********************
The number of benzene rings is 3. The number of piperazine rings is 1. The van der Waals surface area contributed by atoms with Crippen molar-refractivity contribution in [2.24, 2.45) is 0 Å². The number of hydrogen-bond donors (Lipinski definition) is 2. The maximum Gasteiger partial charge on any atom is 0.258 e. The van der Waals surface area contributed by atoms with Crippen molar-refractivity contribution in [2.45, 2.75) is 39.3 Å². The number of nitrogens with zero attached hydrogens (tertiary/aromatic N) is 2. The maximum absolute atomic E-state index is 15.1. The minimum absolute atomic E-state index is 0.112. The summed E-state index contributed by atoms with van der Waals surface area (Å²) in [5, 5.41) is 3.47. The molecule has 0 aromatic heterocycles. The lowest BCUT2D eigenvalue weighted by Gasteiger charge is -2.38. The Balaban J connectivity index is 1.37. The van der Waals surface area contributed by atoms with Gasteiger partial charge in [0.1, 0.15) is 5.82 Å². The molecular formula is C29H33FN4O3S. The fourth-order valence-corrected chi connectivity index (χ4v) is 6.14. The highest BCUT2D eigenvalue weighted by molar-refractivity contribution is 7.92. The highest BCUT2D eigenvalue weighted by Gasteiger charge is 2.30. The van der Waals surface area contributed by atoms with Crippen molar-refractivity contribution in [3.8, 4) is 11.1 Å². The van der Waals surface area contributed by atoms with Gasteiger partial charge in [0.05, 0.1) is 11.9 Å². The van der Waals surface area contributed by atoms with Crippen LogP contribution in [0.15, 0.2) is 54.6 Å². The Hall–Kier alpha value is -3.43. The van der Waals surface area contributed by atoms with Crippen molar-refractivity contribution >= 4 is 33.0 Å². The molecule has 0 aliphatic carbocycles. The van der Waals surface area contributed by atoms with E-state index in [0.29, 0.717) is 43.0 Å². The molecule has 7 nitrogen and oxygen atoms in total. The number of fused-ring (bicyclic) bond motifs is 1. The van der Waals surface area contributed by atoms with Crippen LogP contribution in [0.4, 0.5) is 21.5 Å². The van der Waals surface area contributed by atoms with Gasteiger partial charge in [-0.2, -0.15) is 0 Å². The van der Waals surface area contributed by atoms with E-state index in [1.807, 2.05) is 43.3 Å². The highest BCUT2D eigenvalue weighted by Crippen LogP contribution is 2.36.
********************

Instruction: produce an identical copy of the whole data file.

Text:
The number of benzene rings is 3. The number of piperazine rings is 1. The van der Waals surface area contributed by atoms with Crippen molar-refractivity contribution in [2.24, 2.45) is 0 Å². The number of hydrogen-bond donors (Lipinski definition) is 2. The maximum Gasteiger partial charge on any atom is 0.258 e. The van der Waals surface area contributed by atoms with Crippen molar-refractivity contribution in [2.45, 2.75) is 39.3 Å². The number of nitrogens with zero attached hydrogens (tertiary/aromatic N) is 2. The maximum absolute atomic E-state index is 15.1. The minimum absolute atomic E-state index is 0.112. The summed E-state index contributed by atoms with van der Waals surface area (Å²) in [5, 5.41) is 3.47. The molecule has 0 aromatic heterocycles. The lowest BCUT2D eigenvalue weighted by Gasteiger charge is -2.38. The Balaban J connectivity index is 1.37. The van der Waals surface area contributed by atoms with Gasteiger partial charge in [0.1, 0.15) is 5.82 Å². The molecular formula is C29H33FN4O3S. The fourth-order valence-corrected chi connectivity index (χ4v) is 6.14. The highest BCUT2D eigenvalue weighted by molar-refractivity contribution is 7.92. The highest BCUT2D eigenvalue weighted by Gasteiger charge is 2.30. The van der Waals surface area contributed by atoms with Crippen molar-refractivity contribution in [3.8, 4) is 11.1 Å². The van der Waals surface area contributed by atoms with Gasteiger partial charge in [0.05, 0.1) is 11.9 Å². The van der Waals surface area contributed by atoms with Crippen LogP contribution in [0.15, 0.2) is 54.6 Å². The Hall–Kier alpha value is -3.43. The van der Waals surface area contributed by atoms with Crippen molar-refractivity contribution >= 4 is 33.0 Å². The molecule has 0 aliphatic carbocycles. The van der Waals surface area contributed by atoms with E-state index in [0.29, 0.717) is 43.0 Å². The molecule has 7 nitrogen and oxygen atoms in total. The number of fused-ring (bicyclic) bond motifs is 1. The van der Waals surface area contributed by atoms with Crippen LogP contribution in [0.4, 0.5) is 21.5 Å². The van der Waals surface area contributed by atoms with Gasteiger partial charge in [-0.2, -0.15) is 0 Å². The van der Waals surface area contributed by atoms with E-state index in [1.807, 2.05) is 43.3 Å². The highest BCUT2D eigenvalue weighted by Crippen LogP contribution is 2.36.